The U.S. government has been taking steps to ease visa requirements, which should increase international visitors in 2013, Donlan says.

Performance Variance by Subsector

International travelers and domestic travelers have benefitted from reduced room rates since the recession, which in turn benefitted higher-end hotels.

“During the downturn, luxury hotels underperformed the most but they’ve had the strongest revenue growth in the last two years,” Walter says. “Hotels at cheaper price points declined less but their recovery has been slower, in part because people started to upgrade a little in quality as room rates dropped.”

Donlan says hotels have been able to improve their margins because many have reduced amenities such as turn-down service and daily newspaper deliveries. He says business travelers have become more budget-conscious and are sometimes choosing “limited select service hotels.” These hotels have a lower overhead because they don’t have a group business staff or a restaurant staff.

“Limited service hotels didn’t see the same volatility in cash flow streams as full service hotels during the recession,” Donlan says.

Lodging Locally

Most lodging REITs invest in upscale urban markets such as New York City, Washington, D.C., Boston, San Francisco, Seattle, Miami, Los Angeles, San Diego and Chicago, cities that attract international, leisure and business travelers. Since financing and permits for new construction is difficult to obtain, most REITs have been acquiring hotels that fit their investment strategy and remodeling or rebranding them.

Host Hotels is one of the only lodging REITs to have a global presence. It has joint ventures in Europe and Asia, a minority investment in seven hotels in India and owns hotels in Brazil, Chile, New Zealand and Australia.

“Long-term growth in the lodging sector tracks well with GDP growth, but over the past three to five years the sector has surpassed GDP because of the slow pace of new construction.”

—John Murray, president and COO of Hospitality Properties Trust

“Most urban markets are doing well, with the exception of Washington, D.C., which has been growing at a slower pace,” says Walter. “That’s partly a function of the fact that the D.C. market held its own even when everywhere else was plunging in 2009. Markets that fell further show more growth now. Also, D.C. has slowed in 2012 due to the shorter Congressional calendar and the election.”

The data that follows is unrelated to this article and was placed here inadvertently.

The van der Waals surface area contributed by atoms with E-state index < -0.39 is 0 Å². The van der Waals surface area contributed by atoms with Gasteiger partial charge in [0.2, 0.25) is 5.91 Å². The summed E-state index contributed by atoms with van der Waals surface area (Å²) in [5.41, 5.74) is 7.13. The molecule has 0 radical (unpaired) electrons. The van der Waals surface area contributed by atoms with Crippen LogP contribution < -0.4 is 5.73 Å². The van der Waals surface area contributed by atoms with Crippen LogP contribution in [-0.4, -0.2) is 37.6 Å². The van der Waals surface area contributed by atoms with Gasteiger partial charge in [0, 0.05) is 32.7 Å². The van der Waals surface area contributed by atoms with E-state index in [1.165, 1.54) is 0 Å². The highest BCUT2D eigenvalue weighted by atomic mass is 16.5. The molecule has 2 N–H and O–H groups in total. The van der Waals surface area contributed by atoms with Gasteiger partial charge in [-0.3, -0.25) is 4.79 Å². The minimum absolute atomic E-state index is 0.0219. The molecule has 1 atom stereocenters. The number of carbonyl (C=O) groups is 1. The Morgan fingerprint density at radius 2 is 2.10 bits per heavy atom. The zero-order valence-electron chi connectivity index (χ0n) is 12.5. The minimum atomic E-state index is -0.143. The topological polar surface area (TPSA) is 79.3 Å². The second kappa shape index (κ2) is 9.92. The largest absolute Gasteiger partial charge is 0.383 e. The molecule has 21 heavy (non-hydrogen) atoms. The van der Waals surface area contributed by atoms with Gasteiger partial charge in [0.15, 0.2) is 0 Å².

The presidential inauguration and new Congress are expected to improve the D.C. hotel market in 2013.

Looking Forward

Lodging sector analysts and investors are optimistic about the next few years provided that the government addresses issues of importance to business.

“The lack of clarity in tax policy and government spending is creating angst amongst the business community, because it’s hard to know how aggressively to spend and invest in their businesses,” says Walter. “The more quickly we solve the country’s fiscal issues the better off our country will be and the better off our business will be.”

Aside from the macroeconomic issues that impact the lodging sector, Walter says all other indicators for the next two years are positive.

“We’re back to pre-downturn occupancy levels, so we have good pricing power and the ability to raise rates in 2013,” he says. “Corporate demand and group booking rates are up considerably compared to this time in 2011.”

Bortz says that demand for hotel rooms in 2012 grew by 2.5 to 3 percent and he anticipates that demand in 2013 will be 2 to 3 percent, “provided Congress doesn’t drive us over the fiscal cliff.”

“RevPAR over the last 20 years has been about three percent but in 2012 RevPAR has been six to seven percent, twice the historic average,” says Murray. “Road warriors in sales and production jobs still depend on face-to-face interactions and leisure travelers are still taking vacations even if they have to shorten them by a day or so.”

Donlan anticipates a rebound in business travel in the first and second quarters of 2013 and positive REVPAR growth for the next three to five years provided that the government loosens international travel restrictions, hotel supply remains muted and the government establishes clarity on fiscal issues.